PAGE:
Computer Museums

From: Zane H. Healy <>
Date: Tue Jul 15 22:36:34 1997

>> What should be on display considering:
>> 1) space limitation
>> 2) Mainframes, minis, micros
>> 3) What would most attract visitors
>> 4) What would most attract funding :)
5- Location, Location, Location!!!

Personally I'd say the prime locations would be the Silicon Valley, and the
Silicon Forest. 3&4 sound rough, I'd definitly check one out if it was
near me, but I'm crazy :^)

>Three things which have changed radically over the years.are
>- 01 Power (including speed)
>- 10 Cost

How about how peoples perceptions of cost has changed? In the early to
mid-80's a Commodore 64 was considered expensive by most. Now everyone
seems to be going out and spending about 5 to 10 times that much on system

>Software has become less klunky over the years. Try having an ancient word
>processor running so people can see, say, the number of steps required to
>open a file.

Now there is a cool idea! Maybe trace the history of a WP like Word
Perfect, of course if you weren't careful this could take up a museum by
itself :^)

>Don't forget output an old daisy wheel to a laser, a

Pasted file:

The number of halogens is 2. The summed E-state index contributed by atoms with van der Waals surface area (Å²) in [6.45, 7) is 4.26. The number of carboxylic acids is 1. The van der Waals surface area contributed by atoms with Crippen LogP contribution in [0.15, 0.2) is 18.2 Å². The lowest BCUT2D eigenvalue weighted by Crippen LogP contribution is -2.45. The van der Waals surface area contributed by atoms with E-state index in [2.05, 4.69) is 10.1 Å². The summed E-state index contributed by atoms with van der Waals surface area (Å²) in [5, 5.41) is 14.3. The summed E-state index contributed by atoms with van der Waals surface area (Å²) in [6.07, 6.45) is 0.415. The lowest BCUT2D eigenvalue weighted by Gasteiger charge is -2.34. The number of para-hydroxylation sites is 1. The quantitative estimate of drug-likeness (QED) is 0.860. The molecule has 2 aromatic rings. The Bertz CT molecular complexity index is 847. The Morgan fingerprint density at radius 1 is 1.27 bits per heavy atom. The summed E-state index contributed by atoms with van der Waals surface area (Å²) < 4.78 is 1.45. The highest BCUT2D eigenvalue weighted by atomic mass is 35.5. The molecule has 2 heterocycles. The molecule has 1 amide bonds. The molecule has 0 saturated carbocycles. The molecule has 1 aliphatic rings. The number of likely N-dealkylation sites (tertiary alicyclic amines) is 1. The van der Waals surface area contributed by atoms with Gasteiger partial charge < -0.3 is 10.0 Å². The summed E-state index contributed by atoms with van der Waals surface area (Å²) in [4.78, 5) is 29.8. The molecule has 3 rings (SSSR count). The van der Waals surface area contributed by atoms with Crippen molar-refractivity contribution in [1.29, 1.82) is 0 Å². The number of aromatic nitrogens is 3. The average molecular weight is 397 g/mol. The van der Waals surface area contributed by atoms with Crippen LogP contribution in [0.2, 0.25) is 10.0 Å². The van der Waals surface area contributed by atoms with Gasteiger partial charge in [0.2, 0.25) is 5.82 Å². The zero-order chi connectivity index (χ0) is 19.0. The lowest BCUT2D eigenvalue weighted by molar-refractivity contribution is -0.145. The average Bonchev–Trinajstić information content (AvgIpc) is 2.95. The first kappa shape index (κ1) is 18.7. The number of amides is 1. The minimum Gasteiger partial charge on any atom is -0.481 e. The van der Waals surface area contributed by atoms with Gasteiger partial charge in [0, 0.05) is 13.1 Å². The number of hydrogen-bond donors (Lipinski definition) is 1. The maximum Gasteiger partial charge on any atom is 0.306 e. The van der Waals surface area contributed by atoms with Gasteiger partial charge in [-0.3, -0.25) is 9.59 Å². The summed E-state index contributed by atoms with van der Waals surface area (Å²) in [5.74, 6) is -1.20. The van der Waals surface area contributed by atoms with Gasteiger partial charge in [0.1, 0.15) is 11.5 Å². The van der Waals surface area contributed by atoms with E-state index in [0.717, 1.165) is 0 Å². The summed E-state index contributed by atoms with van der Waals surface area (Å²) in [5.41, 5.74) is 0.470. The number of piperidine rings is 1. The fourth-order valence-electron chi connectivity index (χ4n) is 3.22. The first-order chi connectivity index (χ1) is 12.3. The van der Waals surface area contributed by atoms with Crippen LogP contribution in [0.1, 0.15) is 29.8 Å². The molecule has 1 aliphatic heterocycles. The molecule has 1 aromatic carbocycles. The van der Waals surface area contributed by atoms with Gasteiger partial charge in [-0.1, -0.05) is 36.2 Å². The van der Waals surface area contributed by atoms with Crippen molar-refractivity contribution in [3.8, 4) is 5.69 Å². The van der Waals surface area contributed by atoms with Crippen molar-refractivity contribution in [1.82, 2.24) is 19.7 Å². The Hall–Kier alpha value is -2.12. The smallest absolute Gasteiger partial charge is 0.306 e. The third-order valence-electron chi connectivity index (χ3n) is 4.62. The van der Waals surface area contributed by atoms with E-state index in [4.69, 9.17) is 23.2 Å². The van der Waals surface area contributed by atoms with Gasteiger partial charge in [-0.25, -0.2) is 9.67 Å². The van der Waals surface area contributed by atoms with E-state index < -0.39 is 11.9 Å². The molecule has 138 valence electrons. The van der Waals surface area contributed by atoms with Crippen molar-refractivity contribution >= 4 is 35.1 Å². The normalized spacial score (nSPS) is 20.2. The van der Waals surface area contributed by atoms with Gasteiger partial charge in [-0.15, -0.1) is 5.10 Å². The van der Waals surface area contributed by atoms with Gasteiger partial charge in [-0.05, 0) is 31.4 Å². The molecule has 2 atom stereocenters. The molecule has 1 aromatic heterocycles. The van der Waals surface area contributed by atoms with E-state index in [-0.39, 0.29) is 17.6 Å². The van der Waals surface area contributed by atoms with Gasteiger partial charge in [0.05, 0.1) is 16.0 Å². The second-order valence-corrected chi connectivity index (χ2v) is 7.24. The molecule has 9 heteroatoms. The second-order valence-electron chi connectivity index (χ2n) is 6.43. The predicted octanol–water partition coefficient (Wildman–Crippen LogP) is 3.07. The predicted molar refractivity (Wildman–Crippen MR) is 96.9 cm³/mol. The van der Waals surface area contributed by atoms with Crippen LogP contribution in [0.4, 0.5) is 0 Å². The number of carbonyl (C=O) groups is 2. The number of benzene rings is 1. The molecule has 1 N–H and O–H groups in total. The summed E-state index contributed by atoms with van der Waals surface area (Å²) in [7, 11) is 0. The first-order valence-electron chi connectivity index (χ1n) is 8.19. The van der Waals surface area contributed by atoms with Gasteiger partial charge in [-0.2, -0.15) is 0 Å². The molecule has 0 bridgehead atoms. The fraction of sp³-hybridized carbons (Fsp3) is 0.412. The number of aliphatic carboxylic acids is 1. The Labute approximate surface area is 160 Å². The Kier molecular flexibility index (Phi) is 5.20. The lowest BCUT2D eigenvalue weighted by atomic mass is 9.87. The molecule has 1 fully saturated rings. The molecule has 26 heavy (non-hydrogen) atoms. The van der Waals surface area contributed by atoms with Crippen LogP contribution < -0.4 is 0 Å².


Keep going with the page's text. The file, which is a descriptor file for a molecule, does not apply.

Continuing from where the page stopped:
>superannuated 9 pin to a modern 24 pin, get a thermal printer, and a
>thinkjet (really raunchy output, but FAST).

And input tech, starting with wired boards up to.....

>CBM shot themselves in the foot, that would be interesting. Why aren't
>Apples more common, for example?

Price, when they were tops, the Apple was great, but two expensive. Then
they were old tech, and still fairly spendy. Don't get me wrong I love my
Apples, but the Price/Performace ratio was wrong for the times I think.
Still the
Apple II in it's various incarnations was produced for about 15 years.


| Zane H. Healy | UNIX Systems Adminstrator |
| (primary) | Linux Enthusiast |
| (alternate) | Mac Programmer |
| For Empire of the Petal Throne, and Traveller Role Playing |
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Received on Tue Jul 15 1997 - 22:36:34 BST

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